FELDMAN COLUMN: Banning flavors is important for smoking cessation | Opinion

In 2009, the Food and Drug Administration received authority from Congress to regulate tobacco products.

Although the legislation statutorily contains certain restrictions on tobacco products, it also gives the FDA specific regulatory powers over cigarettes, cigarette tobacco, smokeless tobacco, and hand-rolling tobacco. For other tobacco products, the law requires the agency to make evidence-based determinations for actions necessary to protect public health. As a result, the FDA enacted a 2014 rule extending its authority to e-cigarettes, cigars, hookah, and pipe tobacco. The FDA now regulates the manufacture, importation, packaging, labeling, advertising, promotion, sale, and distribution of virtually all tobacco products.

The FDA has been slow to gradually exercise its authority over tobacco, leading to regulatory loopholes. However, recently the FDA initiated a process to restrict vaping products; and now the FDA is proposing to ban menthol flavors in cigarettes and all flavors in cigar products, including cigarillos.

Flavors in cigarettes were legally prohibited in the original legislation, but menthol was excluded pending further evaluation by the FDA. Flavored cigars also represent one of these regulatory loopholes. His actions on menthol were so criminal that several public health groups filed a petition asking the FDA to ban menthol. In a related 2020 lawsuit, a federal judge ordered the FDA to set a deadline to issue a final rule on menthol, which the FDA is now undertaking. The proposed new rules only apply to cigarettes and cigars and will not apply to certain vaping products, smokeless tobacco and pipe tobacco. The industry will unfortunately increase the marketing of these remaining products.

The tobacco industry has aggressively marketed menthol cigarettes (such as Newport and Kool) to minority groups, particularly African Americans, but also Hispanics and Asians. Eighty-five percent of black smokers, 46 percent of Hispanics, and 39 percent of Asian smokers use menthol cigarettes, compared to about 30 percent of white smokers. The consumption of menthol cigarettes is also higher among LGBTQ people. Menthol cigarettes account for approximately 37% of the cigarette market.

Menthol increases the health risks of smoking. It intensifies the addictive qualities of nicotine, encourages use and makes quitting much more difficult. Because it lessens the harshness of tobacco smoke, menthol smokers tend to smoke more and inhale more deeply, which increases the cumulative dose of toxins. African Americans have higher rates of smoking-related disease, certainly in part due to menthol consumption.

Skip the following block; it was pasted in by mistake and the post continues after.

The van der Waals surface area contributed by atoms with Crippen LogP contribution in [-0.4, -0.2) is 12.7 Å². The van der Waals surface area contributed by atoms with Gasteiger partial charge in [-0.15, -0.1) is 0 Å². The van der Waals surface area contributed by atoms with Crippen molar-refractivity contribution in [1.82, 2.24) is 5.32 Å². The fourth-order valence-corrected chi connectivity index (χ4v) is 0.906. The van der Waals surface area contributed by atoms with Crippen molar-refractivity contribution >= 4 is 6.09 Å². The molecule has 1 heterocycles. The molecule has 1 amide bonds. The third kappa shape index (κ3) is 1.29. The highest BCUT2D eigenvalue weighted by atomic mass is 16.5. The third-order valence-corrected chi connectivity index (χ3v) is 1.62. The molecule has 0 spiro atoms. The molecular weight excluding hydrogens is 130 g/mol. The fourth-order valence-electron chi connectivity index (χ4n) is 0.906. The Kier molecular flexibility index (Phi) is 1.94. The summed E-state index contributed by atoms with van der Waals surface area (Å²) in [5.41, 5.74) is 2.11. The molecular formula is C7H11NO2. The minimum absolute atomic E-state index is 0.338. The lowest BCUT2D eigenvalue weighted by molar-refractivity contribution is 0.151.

Similarly, young smokers are also attracted to the flavor of menthol and the masking effects of the unpleasant taste and harshness of tobacco. About half of teenage smokers use menthol cigarettes, increasing the risk of lifelong addiction.

The proposed rule will also address menthol and other flavored cigars and cigarillos. Menthol and other sweet flavors make smoking more appealing to young people. After the 2009 ban on flavored cigarettes, there has been a shift to flavored cigars among children (and adults), especially among black and Hispanic youth who are twice as likely to smoke flavored products as whites. One study found that 74% of teens said they smoke cigars because of the aromas.

One objection to banning menthol and flavorings is that it would expose individuals to criminal prosecution for possession of menthol tobacco products. The FDA is clear that the application would only apply to manufacturers, distributors and retailers, not individuals.

The bans are an important step to further promote cessation and reduce premature smoking-related deaths, especially among minorities.

The next step ? FDA limitations on the amount of nicotine in tobacco products.

Dr. Richard D. Feldman is the former Indiana State Health Commissioner. Dr. David Blank is an osteopathic emergency physician in Indianapolis.

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